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Track your snowplows live? Cities innovate

Two years ago, the City of Chicago decided to create a website, tracking the live locations of its snowplows as they moved through the city after storms.

Two years ago, the City of Chicago decided to create a website, tracking the live locations of its snowplows as they moved through the city after storms.

"We just wanted to counter this idea that snowplows go to the aldermen's streets first, or they're just hanging out at McDonald's," said Chicago's chief technology officer, John Tolva.

The website broke all of their tracking records "instantly," Tolva recalled Thursday at the Mayors' Innovation Summit at the Westin Hotel on South 17th Street. "It was actually a way of letting the public peer in and see how the city works - still an unquenched thirst," he said.

In Boston, city-owned vehicles are equipped with devices that detect significant jolts in the roadway. As they travel through the city, a mobile phone application known as "Street Bump" records the location of potholes, sunken manhole covers, or anything else that jars the vehicle. It transmits the information to city street department offices to help prioritize the city's road repairs.

Louisville, Ky., developed a partnership with the Walgreen Co. to supply 500 asthma patients with inhalers equipped with wireless sensors that transmit the time and location every time the inhaler is used. The city is mapping that information and comparing it to the locations of power plants and other pollution sources, land-use categories, traffic density, and other data sources, looking "to inform public policy as it relates to breathing problems," according to Mayor Greg Fischer.

These were among the stories shared Thursday as the City of Philadelphia, Temple University's Fox School of Business, and the U.S. Conference of Mayors cosponsored the summit, a three-day conference at the Westin, designed to let cities share ideas and accomplishments in using technology to improve city services.

The event drew more than 30 mayors and 200 other municipal officials from all corners of the country. They were joined by several hundred union members from the city and suburbs who lined 17th Street across from the hotel Wednesday afternoon and Thursday morning, seeking to embarrass Mayor Nutter for his handling of contract negotiations with Philadelphia's municipal workers.

Nutter, who will complete his one-year presidency of the Conference of Mayors next month, made no reference to the protesters in his welcoming remarks.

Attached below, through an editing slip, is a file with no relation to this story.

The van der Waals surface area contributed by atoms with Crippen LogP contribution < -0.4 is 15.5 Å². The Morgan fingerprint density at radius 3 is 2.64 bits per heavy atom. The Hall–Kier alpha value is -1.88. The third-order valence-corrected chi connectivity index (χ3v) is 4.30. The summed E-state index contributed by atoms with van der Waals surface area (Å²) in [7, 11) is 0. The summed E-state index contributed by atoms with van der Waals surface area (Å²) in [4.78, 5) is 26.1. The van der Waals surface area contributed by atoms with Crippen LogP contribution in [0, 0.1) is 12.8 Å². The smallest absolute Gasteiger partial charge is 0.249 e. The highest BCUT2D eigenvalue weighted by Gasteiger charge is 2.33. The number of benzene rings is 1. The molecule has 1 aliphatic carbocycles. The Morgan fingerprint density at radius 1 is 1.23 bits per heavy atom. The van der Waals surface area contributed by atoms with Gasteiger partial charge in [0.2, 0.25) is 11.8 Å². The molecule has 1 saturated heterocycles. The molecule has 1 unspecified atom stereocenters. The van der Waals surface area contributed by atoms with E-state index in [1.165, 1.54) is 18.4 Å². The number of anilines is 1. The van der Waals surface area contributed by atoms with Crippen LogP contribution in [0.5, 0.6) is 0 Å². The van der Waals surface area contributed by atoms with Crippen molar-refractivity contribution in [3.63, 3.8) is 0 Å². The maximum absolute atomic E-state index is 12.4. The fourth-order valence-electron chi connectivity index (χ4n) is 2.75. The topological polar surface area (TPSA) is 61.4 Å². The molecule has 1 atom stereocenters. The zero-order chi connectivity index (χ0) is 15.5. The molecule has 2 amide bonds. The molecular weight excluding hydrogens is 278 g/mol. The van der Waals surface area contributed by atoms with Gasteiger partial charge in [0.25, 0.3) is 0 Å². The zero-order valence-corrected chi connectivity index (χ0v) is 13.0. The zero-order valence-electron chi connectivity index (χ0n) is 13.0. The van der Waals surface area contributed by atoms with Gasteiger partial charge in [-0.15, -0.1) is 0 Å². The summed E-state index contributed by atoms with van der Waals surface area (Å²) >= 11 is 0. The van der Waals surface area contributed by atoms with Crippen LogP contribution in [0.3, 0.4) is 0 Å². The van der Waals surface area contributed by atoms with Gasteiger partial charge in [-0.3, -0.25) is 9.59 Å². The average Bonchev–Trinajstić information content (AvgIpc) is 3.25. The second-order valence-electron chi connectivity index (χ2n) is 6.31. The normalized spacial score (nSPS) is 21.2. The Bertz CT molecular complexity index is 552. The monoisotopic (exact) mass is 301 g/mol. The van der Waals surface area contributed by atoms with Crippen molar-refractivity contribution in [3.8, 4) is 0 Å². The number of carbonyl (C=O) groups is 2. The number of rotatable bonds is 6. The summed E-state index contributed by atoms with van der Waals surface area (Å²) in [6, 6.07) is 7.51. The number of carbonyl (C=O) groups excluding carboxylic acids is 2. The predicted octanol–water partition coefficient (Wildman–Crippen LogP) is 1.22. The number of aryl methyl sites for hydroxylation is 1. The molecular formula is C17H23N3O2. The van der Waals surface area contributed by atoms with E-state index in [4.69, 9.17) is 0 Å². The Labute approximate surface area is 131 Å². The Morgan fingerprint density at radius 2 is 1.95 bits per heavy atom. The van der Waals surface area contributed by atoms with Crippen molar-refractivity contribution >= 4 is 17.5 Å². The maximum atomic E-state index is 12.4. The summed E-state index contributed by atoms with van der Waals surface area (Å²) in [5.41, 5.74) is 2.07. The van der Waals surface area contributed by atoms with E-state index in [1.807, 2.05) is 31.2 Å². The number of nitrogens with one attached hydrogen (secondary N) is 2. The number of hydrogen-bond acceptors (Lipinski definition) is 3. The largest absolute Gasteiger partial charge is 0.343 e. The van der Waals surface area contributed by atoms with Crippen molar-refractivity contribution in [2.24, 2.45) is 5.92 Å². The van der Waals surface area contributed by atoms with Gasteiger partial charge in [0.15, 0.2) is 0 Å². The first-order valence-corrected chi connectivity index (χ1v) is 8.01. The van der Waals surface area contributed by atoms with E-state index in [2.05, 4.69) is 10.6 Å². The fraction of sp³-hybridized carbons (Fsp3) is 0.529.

He touted some of his administration's accomplishments, including an open-data initiative to share more government data with the public, a 311 smartphone application for citizens to report problems and ask questions of city government, and creation of an Office of New Urban Mechanics to try to spur innovation throughout the government.

The mayor said the city was "slowly dragging ourselves into the latter part of the 20th century."

"We need to get away from the incremental change that used to be all people expected from government," said William Oates, Boston's chief information officer, a member of the opening panel. "With the financial constraints that we all face, we really need to innovate. We need to do this to be able to deliver the quantity and quality of services that we're asked for every day."

Some new computer applications are taking advantage of social media to anticipate problems before they're reported to authorities.

Tolva described "Foodborne Chicago," a site that downloads Twitter feeds originating in that city, looking for any tweets that mention people getting ill after eating in restaurants.

"They're looking for every synonym you can pick up for the word vomit," Tolva said. "It turns out, people like to tweet about that. . . . At a certain density of tweets, we can pick up, passively but proactively, a service request, and schedule an inspection without anyone ever calling 311."

Like Philadelphia, where private developers have created applications based on SEPTA schedules and city crime data, third-party developers in Chicago have taken city data and created new services to help the general public, like sending text messages or e-mails ahead of the city's street-cleaning schedule, reminding people to move their cars.

Another application, "Was My Car Towed?," allows people to input their license plates and find out where to find their cars. "You don't ever want to be on this website," Tolva said.

Once the government data are shared with the public, Tolva said, there's no predicting how the information may be used.

After the first season of the now-canceled television show Boss, featuring a ruthless Chicago mayor played by Kelsey Grammer, Tolva said, some enterprising fans obtained the movie permits issued by the city and tried to predict the story lines for Season 2.